DSC03904.jpgDSC03906.jpg

Dreizipfeleshansele from Achern - one of the prettiest figures I ever saw.

PICTURE GALLERY:
DSC04017.jpgDSC04019.jpgDSC04023.jpgDSC04025.jpgDSC04026.jpgDSC04039.jpgDSC04041.jpgDSC04054.jpgDSC04057.jpgDSC04059.jpgDSC04079.jpgDSC04064.jpgDSC03983.jpgDSC03928.jpgDSC03900.jpgDSC04099.jpgDSC04100.jpg

large_DSC03902.jpg

On the train back home I found myself among a horde of red and black devils whom I had seen in the parade. They came from a village near Rastatt – the Saubergteufel from Ottenau. Other passengers and I talked to some of them. They were good fun. It must be really cool to go on tour with a whole bunch of friends like they do.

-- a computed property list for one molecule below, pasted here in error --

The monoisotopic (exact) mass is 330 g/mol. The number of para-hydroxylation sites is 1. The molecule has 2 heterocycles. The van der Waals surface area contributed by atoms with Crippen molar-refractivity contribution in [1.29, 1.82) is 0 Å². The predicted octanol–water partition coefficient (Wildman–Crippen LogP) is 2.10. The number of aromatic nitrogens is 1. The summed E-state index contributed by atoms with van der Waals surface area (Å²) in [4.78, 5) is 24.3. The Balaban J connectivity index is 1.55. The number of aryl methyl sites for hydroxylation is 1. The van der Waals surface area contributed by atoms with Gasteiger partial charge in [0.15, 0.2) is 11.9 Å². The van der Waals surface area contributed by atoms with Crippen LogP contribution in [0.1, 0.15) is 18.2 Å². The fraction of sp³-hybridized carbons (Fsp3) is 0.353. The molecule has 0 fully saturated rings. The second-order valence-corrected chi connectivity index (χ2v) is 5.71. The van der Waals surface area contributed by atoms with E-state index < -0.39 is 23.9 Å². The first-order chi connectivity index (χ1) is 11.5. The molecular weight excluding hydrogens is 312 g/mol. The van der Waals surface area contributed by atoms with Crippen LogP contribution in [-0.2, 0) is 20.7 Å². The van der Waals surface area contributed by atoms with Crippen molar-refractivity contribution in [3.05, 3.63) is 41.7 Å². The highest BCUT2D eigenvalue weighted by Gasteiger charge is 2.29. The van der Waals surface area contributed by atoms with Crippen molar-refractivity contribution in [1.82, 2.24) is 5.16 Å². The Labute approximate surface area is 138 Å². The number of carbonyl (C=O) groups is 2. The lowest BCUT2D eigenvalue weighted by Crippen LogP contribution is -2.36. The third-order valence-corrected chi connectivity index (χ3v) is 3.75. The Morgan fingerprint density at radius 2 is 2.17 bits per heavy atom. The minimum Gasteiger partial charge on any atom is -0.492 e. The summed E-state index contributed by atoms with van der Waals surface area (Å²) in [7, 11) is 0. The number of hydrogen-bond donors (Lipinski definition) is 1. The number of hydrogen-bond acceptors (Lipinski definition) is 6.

large_DSC04032.jpg
From witch with love

Posted by Kathrin_E 14:56 Archived in Germany Tagged festival carnival traditions baden-württemberg alemannic_fastnacht Comments (0)

Luzern: A Jump into Switzerland on Güdismontag

large_DSC04191.jpg
Wey-Frosch with the summit of Rigi in the background

"Güdismontag" is the local name for Carnival Monday, one of the main days in Luzern's Fasnacht (sic!). Not only the spelling differs - Swiss traditions differ in many respect from the Alemannic-German ones, although the base is the same. I hopped over by train for the day because I have long wanted to see the carnival of Luzern.

DSC04120.jpgDSC04121.jpgDSC04122.jpg

DSC04147.jpg
DSC04149.jpg

It is a sunny pre-spring day on the shores of Vierwaldstättersee. The mountain panorama is as beautiful as can be. Snow-capped peaks are reflected in the calm waters of the lake. Cruise boats are waiting for passengers – but today no one cares about lake cruises and mountain views.